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Feb. 27, 2014, 2:56 p.m.

J-schools: Success in news today is about a lot more than reporting and writing

UC Berkeley’s cutting loose Mission Local doesn’t recognize that audience building, community outreach, and partnerships are core to the modern journalists’ work.

The decision by the University of California Berkeley Graduate School of Journalism to cut loose Mission Local, one of the three local news sites it used to train journalists, is sad but unsurprising. The school faces plenty of financial pressure and the costs of running the sites — funded initially by grants from the Ford Foundation — has long been an issue.

In a memo to the journalism school community, Dean Edward Wasserman gave a number of reasons for the decision. He cites costs and the distance between the Mission District in San Francisco and the school’s base on the Berkeley campus. Wasserman’s third reason, however, was particularly disheartening.

Third, the natural evolution of the site itself is toward being an integrated media operation, and that requires sustained attention to marketing, audience-building, ad sales, miscellaneous revenue-generation, community outreach, special events, partnerships, and 1,001 other publishing activities that are essential to any site’s commercial success.

That’s not really what we do. Those are specialized areas, and the J-School doesn’t have the instructional capacity to teach them to a Berkeley standard of excellence. What’s more, our students wouldn’t have the curricular bandwidth to learn them—not unless we pared back other areas, and redefined our core mission as something other than journalism education.

I have a dog in this fight, as one of the founders of Berkeleyside, an independent, local news site in Berkeley. Our ability to report the news remains at the core of what we do, but without awareness, adaptability, and a modicum of skill in those “specialized areas,” we would have sunk without a trace very quickly. The same equation is true for anyone working at the many new ventures in journalism, even when they are vastly better capitalized than Berkeleyside, whether it’s Walt Mossberg and Kara Swisher at Recode, Ezra Klein at Project X, or Sarah Lacy at Pando.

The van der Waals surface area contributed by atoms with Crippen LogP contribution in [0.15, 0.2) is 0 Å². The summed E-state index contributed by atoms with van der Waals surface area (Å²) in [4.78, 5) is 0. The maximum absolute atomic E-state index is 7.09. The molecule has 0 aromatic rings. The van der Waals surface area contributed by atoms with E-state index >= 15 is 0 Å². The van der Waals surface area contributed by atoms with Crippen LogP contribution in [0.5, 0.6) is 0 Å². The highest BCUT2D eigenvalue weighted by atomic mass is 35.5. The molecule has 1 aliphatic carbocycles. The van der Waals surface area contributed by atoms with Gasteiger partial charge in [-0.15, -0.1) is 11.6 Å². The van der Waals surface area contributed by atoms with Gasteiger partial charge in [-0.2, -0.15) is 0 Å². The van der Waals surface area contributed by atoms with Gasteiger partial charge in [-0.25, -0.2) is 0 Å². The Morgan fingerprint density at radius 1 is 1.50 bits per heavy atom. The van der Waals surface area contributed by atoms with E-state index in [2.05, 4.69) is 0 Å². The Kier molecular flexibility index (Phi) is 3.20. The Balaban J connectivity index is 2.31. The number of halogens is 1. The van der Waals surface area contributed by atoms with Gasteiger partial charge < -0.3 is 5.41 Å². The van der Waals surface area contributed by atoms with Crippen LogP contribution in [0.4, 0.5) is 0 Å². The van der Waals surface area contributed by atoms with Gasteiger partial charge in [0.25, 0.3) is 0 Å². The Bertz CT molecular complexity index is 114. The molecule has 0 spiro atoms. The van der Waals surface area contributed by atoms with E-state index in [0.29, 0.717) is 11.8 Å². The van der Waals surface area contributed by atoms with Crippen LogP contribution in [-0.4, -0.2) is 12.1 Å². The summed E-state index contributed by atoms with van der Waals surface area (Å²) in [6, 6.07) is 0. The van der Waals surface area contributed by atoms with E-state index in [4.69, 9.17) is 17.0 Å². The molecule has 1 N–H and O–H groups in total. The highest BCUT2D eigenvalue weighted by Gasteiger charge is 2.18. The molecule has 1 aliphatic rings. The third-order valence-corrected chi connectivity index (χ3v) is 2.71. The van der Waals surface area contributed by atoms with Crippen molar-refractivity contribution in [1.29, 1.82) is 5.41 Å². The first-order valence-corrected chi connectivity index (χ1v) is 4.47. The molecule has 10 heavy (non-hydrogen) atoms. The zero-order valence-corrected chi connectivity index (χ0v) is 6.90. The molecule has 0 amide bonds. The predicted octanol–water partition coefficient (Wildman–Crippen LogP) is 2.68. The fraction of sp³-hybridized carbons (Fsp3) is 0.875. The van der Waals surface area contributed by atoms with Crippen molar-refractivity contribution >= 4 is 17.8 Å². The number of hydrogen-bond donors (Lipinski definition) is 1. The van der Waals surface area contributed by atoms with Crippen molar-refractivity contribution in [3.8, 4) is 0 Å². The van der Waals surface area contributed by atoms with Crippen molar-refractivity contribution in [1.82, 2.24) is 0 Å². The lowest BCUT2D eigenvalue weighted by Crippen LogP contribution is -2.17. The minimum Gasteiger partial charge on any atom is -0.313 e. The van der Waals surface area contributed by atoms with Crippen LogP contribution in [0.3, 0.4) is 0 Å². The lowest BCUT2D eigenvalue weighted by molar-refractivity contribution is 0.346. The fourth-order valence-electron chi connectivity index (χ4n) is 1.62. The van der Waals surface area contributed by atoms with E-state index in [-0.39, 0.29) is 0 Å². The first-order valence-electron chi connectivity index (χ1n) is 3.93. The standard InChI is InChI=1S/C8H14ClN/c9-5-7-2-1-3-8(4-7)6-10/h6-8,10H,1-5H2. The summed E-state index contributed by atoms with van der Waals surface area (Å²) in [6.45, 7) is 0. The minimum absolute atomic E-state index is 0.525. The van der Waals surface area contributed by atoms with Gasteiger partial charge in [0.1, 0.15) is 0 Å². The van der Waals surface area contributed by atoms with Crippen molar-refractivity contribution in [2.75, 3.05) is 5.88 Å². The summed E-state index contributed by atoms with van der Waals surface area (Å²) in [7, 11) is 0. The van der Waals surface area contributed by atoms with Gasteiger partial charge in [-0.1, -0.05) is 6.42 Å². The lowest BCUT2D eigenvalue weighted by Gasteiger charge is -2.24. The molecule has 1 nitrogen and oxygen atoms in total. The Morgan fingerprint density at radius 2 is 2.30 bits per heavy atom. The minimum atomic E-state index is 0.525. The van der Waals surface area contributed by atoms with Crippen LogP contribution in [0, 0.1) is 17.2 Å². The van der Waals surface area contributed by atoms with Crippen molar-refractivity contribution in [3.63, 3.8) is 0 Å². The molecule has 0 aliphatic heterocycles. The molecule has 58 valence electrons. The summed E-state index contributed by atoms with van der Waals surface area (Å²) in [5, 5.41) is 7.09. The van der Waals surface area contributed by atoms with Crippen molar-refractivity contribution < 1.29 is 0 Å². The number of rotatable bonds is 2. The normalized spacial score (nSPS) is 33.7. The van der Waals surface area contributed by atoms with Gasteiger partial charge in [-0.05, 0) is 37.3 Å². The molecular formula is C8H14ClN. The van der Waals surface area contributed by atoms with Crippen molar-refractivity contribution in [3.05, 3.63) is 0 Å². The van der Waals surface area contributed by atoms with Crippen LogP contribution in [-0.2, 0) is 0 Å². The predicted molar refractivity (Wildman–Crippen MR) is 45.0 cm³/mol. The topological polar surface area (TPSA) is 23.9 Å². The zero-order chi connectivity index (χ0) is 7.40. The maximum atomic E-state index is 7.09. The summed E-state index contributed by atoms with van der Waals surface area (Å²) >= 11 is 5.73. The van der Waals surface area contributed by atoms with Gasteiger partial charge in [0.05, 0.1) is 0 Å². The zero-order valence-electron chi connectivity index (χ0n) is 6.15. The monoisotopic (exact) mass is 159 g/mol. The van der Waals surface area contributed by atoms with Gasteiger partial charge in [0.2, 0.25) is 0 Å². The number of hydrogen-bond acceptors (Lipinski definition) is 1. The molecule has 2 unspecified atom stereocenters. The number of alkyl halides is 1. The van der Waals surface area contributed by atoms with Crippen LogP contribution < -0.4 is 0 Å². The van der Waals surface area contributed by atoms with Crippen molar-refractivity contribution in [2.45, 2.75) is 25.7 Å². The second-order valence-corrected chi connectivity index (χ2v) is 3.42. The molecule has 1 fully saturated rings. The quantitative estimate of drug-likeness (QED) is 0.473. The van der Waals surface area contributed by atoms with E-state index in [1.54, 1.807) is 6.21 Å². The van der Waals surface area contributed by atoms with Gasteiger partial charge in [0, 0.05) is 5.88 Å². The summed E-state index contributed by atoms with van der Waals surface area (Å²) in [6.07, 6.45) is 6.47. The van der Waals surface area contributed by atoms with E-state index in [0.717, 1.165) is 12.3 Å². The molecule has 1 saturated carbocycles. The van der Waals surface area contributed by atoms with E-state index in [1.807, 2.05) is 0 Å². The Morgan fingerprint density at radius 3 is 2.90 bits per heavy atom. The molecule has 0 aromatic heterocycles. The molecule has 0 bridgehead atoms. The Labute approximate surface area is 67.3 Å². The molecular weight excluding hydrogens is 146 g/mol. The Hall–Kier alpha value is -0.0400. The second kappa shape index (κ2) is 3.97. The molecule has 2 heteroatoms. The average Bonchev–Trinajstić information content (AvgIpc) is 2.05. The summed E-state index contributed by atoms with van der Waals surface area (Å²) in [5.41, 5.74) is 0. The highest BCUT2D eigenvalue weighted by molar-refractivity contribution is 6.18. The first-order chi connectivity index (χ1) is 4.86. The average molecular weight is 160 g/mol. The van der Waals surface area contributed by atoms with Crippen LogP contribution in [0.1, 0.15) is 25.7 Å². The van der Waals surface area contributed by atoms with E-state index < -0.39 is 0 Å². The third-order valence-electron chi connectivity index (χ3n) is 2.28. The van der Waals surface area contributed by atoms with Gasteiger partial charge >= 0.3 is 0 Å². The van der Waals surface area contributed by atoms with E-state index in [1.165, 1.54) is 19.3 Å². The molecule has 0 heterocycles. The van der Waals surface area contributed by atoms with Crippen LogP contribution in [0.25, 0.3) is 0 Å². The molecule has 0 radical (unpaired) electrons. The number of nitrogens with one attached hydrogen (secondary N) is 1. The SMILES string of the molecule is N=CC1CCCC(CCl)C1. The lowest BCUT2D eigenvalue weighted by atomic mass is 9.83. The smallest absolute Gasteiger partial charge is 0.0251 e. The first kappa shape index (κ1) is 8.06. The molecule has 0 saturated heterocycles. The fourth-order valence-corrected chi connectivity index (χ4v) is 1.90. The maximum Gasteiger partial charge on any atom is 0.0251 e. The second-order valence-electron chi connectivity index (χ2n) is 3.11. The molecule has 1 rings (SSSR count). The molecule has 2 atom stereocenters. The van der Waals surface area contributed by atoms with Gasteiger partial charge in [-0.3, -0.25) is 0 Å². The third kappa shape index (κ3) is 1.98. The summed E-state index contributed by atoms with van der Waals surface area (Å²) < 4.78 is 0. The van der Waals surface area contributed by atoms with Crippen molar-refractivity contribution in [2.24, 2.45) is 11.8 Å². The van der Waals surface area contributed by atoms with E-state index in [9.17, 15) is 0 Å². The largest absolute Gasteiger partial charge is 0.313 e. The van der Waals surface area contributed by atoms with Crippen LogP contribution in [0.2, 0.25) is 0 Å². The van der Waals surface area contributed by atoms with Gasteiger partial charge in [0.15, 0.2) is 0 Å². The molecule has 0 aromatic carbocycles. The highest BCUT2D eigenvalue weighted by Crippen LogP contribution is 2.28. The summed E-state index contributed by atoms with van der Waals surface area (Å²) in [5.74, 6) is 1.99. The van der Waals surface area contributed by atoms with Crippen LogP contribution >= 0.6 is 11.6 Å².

What was so encouraging about Mission Local and its equivalents was that they gave j-school students a much better approximation of the real world of journalism today than internships in big newsrooms. It’s a crazy scramble with scarce resources, juggling traditional reporting, video, and social media with hands-on engagement, building community and partnerships, figuring out the place of events, understanding the need for revenue, and so much more.

I don’t expect every j-school graduate to create their own news operation, but I hope some of them eventually do. I’m certain, as well, that the majority of them will need to be familiar with those 1,001 other tasks if they are to thrive in the media world that is being formed today.

The alternative, suggested by “That’s not really what we do,” is to rely on graduates schooled in business or technology to forge the new models that journalism needs. Let the Tim Armstrongs of the world figure it out. I’d rather see the journalists take the lead.

Lance Knobel is a founder of Berkeleyside, the independent local news site for Berkeley, CA, and curator of the Berkeleyside-run Uncharted: The Berkeley Festival of Ideas.

Photo of gathered reporters by Philippe Moreau Chevrolet used under a Creative Commons license.

POSTED     Feb. 27, 2014, 2:56 p.m.
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